PETA to East Hampton: Kill Your Bowhunting Plan

Supervisor says it's another example of interest groups trying to engineer global governance.

The largest animal rights organization has its sights set on East Hampton.

Following a draft proposal to allow bowhunting to reduce deer populations in the town," People for the Ethical Treatment of Animals sent out a mass email to its supporters, urging them to write the town board members to abandon the plan.

"Bowhunting is among the cruelest forms of hunting," the email, signed by Jodi Minion, a wildlife biologist with PETA. "Bowhunters often spend hours following bloody tracks before finding wounded deer. Many are not found, and their deaths are slow and painful as it can take weeks for them to succumb to their injuries. Families are then torn apart, and young and weak animals starve or die of dehydration."

PETA suggested sending "polite comments" to Supervisor Bill Wilkinson and the rest of the town board.

The group goes on to share tips for deer control, which include installing deer fences, reducing food sources, and having residents employ scare tactics such as motion detector-triggered lights/sprinklers, effigies of coyotes, and outdoor radios.

Councilman Dominick Stanzione presented a five-year deer management plan that would survey the current deer herd and allow interim increases of hunting across public and private land, while also developing non-lethal deer management methodologies, on April 30. The recommendations came from the research of a Deer Management Working Group, composed of both wildlife and hunting advocates.

Among the committee's recommendations were exploring opening additional co-owned land to bowhunting during the 2012 deer season, open the January firearms season to non-residents, facilitate nuisance permits for residential properties, apply for nuisance permits on town-owned land (while also sending more venison to local food pantires), and contract with a professional deer removal organization.

Asked to respond to PETA's message, Wilkinson said: "In this internet age, I think I have to adjust to an overall depersonalization of government. Grass roots government has a history of hearing from local constituents on whether they favor or disfavor an issue. We saw that stray, to some degree, when only 10 percent of the signatures were from Montauk."

He continued, "Now we see with the deer issue, it is not, once again, about us governing our backyards; it’s about interest groups engineering global governance."

Preliator May 16, 2012 at 12:57 AM
There is nothing wrong with hunting, we have done it for thousands of years. If you don't like it, don't do it and if you think it is cruel then you should be equally aghast at eating any meat product. This is why this country is turning into a hollow weak shell of its former self, to many nanny's telling every one else what to do, when to do it and how to do it.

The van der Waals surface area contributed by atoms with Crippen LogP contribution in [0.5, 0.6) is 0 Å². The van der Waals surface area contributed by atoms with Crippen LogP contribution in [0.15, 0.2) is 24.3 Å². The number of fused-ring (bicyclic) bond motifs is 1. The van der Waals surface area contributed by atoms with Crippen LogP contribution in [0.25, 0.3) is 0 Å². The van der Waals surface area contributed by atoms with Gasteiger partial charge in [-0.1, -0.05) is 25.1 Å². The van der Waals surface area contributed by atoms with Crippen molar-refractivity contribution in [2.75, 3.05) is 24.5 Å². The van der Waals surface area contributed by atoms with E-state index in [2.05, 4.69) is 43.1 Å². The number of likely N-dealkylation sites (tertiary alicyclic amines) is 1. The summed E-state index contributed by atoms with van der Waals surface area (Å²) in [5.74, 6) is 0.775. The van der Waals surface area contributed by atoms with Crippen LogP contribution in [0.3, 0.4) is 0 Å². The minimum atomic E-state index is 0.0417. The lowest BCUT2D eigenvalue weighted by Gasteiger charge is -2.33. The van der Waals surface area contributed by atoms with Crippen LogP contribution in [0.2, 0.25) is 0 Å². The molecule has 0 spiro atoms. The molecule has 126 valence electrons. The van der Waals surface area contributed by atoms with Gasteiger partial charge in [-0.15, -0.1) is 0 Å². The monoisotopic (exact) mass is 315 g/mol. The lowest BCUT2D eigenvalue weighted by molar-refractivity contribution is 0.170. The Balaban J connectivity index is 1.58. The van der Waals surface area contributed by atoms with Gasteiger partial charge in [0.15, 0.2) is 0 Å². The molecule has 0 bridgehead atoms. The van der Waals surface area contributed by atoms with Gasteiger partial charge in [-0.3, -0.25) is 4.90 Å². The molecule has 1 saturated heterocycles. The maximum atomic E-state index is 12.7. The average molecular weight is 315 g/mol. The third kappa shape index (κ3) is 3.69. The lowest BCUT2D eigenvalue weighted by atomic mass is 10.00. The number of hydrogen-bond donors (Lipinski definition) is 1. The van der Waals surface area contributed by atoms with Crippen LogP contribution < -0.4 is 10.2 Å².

Gail Simons May 16, 2012 at 01:36 PM
This particular argument is about humane vs. inhumane treatment. The Humane Society isn't against "killing", it is against anything inhumane. I used to be a strong supporter of PETA, but felt they lost a lot of their credit by being as zealous as they are. My family is now long standing supporters of the Humane Society because of their much more "middle of the road" approach. I don't expect anyone to become vegetarian if they choose not to. There are humane ways to go about it. If the birth control options had been implemented years ago ,when we first began talking about it ,then the results would already be evident now . The human population and human ego are what is out of control - habitat has been severely narrowed and wildlife are forced into smaller and smaller areas. Deer fencing is a sin - it forces deer into roads. Bow hunting is a particularly barbaric practice and not at all necessary.
Gail Simons May 16, 2012 at 03:11 PM
Bill, you're either joking, or a complete moron. Coyote have never lived on long island and don't kill adult deer. Aside from that, "deer love suburbia"? What have you been smoking???
Jakeo May 17, 2012 at 08:26 PM
There are no natural predators of deer on Long Island, other than human beings. Coyotes are common elsewhere in New York State and will take adult deer and fawns. As for deer doing very well in suburbia; just look around.
Springs Resident July 05, 2012 at 11:31 AM
What about the turtles? As we have seen our surrounding neighbors add deer fence after deer fence the turtle traffic in our neighbor has dropped but the deer are running out of space, time to relocate them "to a farm upstate". I'd rather see the deer be removed instead of the turtles. !! Maybe we can put all the deer in the Springs Dog park? :-)


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